To settle the SEC’s charges, Kraken agreed to pay $30 million and cease its staking program. Without admitting or denying the allegations in the SEC’s complaint, Payward Ventures, Inc. and Payward Trading, Ltd. also agreed to the “entry of a final judgment, subject to court approval, that would permanently enjoin each of them from violating Section 5 of the Securities Act of 1933 and permanently enjoin them and any entity they control from, directly or indirectly, offering or selling securities through crypto asset staking services or staking programs.”10

Though cause for celebration in some circles of the SEC who seek to regulate the popular but volatile crypto market, this enforcement action has raised concern in others. Commissioner Hester M. Peirce issued a public statement dissenting from the Kraken settlement.11 In her statement, she issued a harsh rebuke of the Commission’s actions: “Instead of taking the path of thinking through staking programs and issuing guidance, we again chose to speak through an enforcement action . . . [u]sing enforcement actions to tell people what the law is in an emerging industry is not an efficient or fair way of regulating.”12 Needless to say, Peirce is against regulating through enforcement action. Rather, she would prefer a more collaborative, less punitive system by which the SEC could engage with these operators and work together to determine what the rules are and should be. This is not a novel opinion of Commissioner Peirce. Earlier this year, she delivered remarks to a digital asset conference, recommending that “the SEC should conduct some form of notice and comment process to resolve the thorniest crypto-related policy issues.”13 She went on to call upon the SEC to “conduct better, more precise, and more transparent legal analysis.”14

Commissioner Peirce’s greatest concern regarding the Kraken settlement is the enjoinment against Kraken. “Most concerning . . . is that our solution to a registration violation is to shut down entirely a program that has served people well.”15 This begs a few questions: Does the punishment fit the crime? After all, the Commission does not allege any fraud, or any actual harm to an investor. Why did the SEC choose to be so heavy-handed against Kraken? Is it possible that something larger is at play?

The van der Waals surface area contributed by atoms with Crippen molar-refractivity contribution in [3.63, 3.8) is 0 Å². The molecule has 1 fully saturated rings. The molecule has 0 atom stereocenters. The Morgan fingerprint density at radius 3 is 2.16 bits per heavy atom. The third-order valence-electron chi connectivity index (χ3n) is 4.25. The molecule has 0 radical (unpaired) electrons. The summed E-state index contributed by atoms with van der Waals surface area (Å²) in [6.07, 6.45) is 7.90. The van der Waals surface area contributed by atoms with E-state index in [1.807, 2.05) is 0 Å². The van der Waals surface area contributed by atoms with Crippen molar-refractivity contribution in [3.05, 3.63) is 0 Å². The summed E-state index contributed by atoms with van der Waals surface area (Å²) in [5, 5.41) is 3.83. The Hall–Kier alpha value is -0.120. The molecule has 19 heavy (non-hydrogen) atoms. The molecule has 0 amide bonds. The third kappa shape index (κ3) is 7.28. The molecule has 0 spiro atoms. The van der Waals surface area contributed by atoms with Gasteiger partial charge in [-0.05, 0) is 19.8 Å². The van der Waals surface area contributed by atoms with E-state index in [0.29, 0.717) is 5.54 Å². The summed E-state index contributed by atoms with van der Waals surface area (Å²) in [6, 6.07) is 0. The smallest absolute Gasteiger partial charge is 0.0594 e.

One theory is that, in the shadow of crypto’s disastrous end to 2022, the Commission feels compelled to be significantly more hawkish in regulating the crypto space. If true, this may lead to overcompensating by the Commission through implementation of punitive measures against actors that may appear to behave, by and large, reasonably. Though not explicit in her remarks, this appears to be at the forefront of Peirce’s mind in connection with the Kraken settlement. It is too early to tell what lies ahead for cryptocurrency regulation, whether by the SEC or Congressional action. In the meantime, however, actors in the crypto space should be cautious about their behaviors and business models, and they would be wise to consult closely with counsel on what the law may or may not require of them.

1Press Release, Sec. & Exch. Comm’n, Kraken to Discontinue Unregistered Offer and Sale of Crypto Asset Staking-As-A-Service Program and Pay $30 Million to Settle SEC Charges (Feb. 9, 2023),
2Complaint and Demand for Jury Trial at 5-6, Securities and Exchange Commission v. Payward Ventures, Inc. and Payward Trading, Ltd., No. 23-cv-588 (N.D. Cal. Feb. 9, 2023).
3Id. at 10.
4See What is staking?, Coinbase, (last visited Feb. 27, 2023).  
5See Benjamin Curry and Farran Powell, Best Crypto Staking Platforms of 2023, Forbes Advisor (Feb. 9, 2023, 7:12 PM),
6See 15 U.S.C. §§ 77e(a), (c).
7Complaint, supra note 2, at 3.
8Press Release, supra note 1.
11Hester M. Peirce, Commissioner, Sec. & Exch. Comm’n, Public Statement, Kraken Down: Statement on SEC v. Payward Ventures, Inc., et al. (Feb. 9, 2023),
13Hester M. Peirce, Commissioner, Sec. & Exch. Comm’n, Speech, Outdated: Remarks before the Digital Assets at Duke Conference (Jan. 20, 2023),
15Peirce, supra note 11.

This information is provided by Vinson & Elkins LLP for educational and informational purposes only and is not intended, nor should it be construed, as legal advice.